Hey Angeleno disinfonauts, have you ever noticed the Bradbury Building downtown?
According to Curbed Los Angeles it has some rather curious occult origins:
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The timeless, fantastic Bradbury Building at Broadway and Third Street is a much-beloved Downtown Los Angeles landmark, most widely known for its significant appearances in movies including Blade Runner, (500) Days of Summer, and Marlowe, starring the late James Garner. But before it was a popular film set, it was the idea of a gold-mining magnate who really wanted to put his name on a building. His vision led him to turn down a prominent architect and mysteriously commission a totally untrained one instead, and that not-quite-architect, George H. Wyman, turned to ghosts and literature to pull it off. Avery Trufelman, producer of the design and architecture podcast 99 Percent Invisible, talked to Esotouric operators Kim Cooper and Richard Schave about the eerie history of what 99 PI calls “arguably the biggest architectural movie star of Los Angeles.”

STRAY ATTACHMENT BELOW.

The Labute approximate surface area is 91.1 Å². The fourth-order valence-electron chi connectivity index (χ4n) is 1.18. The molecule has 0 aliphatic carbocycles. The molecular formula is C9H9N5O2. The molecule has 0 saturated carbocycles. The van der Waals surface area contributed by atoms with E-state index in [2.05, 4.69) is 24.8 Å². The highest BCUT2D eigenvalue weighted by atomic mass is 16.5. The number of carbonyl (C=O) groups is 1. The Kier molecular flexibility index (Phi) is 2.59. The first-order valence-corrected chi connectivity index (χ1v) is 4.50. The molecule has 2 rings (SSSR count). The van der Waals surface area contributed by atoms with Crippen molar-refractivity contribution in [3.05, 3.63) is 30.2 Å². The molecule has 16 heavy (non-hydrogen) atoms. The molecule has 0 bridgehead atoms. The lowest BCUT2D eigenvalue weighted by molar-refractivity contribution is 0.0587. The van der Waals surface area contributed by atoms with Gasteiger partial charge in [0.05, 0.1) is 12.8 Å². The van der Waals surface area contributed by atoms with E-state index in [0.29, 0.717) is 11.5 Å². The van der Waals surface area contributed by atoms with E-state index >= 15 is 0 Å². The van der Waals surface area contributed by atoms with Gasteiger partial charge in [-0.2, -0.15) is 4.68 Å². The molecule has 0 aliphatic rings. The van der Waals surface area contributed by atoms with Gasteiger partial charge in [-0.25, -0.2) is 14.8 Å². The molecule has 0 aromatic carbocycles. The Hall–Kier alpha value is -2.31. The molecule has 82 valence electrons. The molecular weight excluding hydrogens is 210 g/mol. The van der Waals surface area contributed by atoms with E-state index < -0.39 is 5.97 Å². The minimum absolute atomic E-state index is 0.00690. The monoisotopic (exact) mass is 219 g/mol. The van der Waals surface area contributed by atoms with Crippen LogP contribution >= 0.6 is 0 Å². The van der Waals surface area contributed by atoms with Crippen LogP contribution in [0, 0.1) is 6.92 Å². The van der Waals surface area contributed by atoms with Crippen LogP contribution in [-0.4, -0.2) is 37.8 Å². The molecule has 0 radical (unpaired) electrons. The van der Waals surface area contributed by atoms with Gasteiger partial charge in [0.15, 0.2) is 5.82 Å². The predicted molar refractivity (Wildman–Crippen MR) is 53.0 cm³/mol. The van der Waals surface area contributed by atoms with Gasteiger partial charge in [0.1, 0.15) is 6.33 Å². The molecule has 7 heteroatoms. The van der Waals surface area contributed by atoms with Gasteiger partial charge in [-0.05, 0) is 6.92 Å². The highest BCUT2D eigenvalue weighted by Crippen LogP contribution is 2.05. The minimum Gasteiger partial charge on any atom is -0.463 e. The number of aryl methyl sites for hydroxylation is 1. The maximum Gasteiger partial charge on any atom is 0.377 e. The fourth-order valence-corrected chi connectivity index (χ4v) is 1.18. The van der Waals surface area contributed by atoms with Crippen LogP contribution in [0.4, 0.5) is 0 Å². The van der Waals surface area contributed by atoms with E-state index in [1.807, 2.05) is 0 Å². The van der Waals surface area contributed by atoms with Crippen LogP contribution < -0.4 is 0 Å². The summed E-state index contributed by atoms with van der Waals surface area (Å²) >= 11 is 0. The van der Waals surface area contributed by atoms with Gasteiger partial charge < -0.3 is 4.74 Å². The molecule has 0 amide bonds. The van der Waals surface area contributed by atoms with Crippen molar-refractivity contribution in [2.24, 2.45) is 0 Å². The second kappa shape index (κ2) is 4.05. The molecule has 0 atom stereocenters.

As the story goes, Lewis Bradbury, a gold-mining millionaire, decided he wanted to build and put his name on a building, so in 1892 he commissioned prominent architect Sumner P.